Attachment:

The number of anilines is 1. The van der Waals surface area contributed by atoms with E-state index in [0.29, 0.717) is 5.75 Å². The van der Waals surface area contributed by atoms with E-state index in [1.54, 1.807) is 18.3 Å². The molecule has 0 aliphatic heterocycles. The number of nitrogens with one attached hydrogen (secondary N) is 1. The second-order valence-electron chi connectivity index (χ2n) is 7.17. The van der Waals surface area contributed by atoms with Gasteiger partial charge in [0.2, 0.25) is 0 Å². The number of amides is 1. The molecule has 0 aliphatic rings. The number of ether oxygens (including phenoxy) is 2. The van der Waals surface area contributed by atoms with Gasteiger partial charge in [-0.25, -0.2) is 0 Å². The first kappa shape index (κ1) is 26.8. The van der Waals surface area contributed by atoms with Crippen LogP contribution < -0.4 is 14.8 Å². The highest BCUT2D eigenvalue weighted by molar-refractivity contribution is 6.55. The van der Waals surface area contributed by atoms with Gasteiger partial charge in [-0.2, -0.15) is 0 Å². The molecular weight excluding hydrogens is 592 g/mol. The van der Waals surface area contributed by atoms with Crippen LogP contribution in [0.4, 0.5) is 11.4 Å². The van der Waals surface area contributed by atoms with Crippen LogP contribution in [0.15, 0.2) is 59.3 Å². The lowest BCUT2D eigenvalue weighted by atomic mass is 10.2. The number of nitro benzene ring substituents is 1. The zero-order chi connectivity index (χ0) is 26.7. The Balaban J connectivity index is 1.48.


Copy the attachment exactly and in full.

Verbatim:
The number of anilines is 1. The van der Waals surface area contributed by atoms with E-state index in [0.29, 0.717) is 5.75 Å². The van der Waals surface area contributed by atoms with E-state index in [1.54, 1.807) is 18.3 Å². The molecule has 0 aliphatic heterocycles. The number of nitrogens with one attached hydrogen (secondary N) is 1. The second-order valence-electron chi connectivity index (χ2n) is 7.17. The van der Waals surface area contributed by atoms with Gasteiger partial charge in [0.2, 0.25) is 0 Å². The number of amides is 1. The molecule has 0 aliphatic rings. The number of ether oxygens (including phenoxy) is 2. The van der Waals surface area contributed by atoms with Gasteiger partial charge in [-0.25, -0.2) is 0 Å². The first kappa shape index (κ1) is 26.8. The van der Waals surface area contributed by atoms with Crippen LogP contribution < -0.4 is 14.8 Å². The highest BCUT2D eigenvalue weighted by molar-refractivity contribution is 6.55. The van der Waals surface area contributed by atoms with Gasteiger partial charge in [-0.2, -0.15) is 0 Å². The molecular weight excluding hydrogens is 592 g/mol. The van der Waals surface area contributed by atoms with Crippen LogP contribution in [0.4, 0.5) is 11.4 Å². The van der Waals surface area contributed by atoms with Crippen LogP contribution in [0.15, 0.2) is 59.3 Å². The lowest BCUT2D eigenvalue weighted by atomic mass is 10.2. The number of nitro benzene ring substituents is 1. The zero-order chi connectivity index (χ0) is 26.7. The Balaban J connectivity index is 1.48.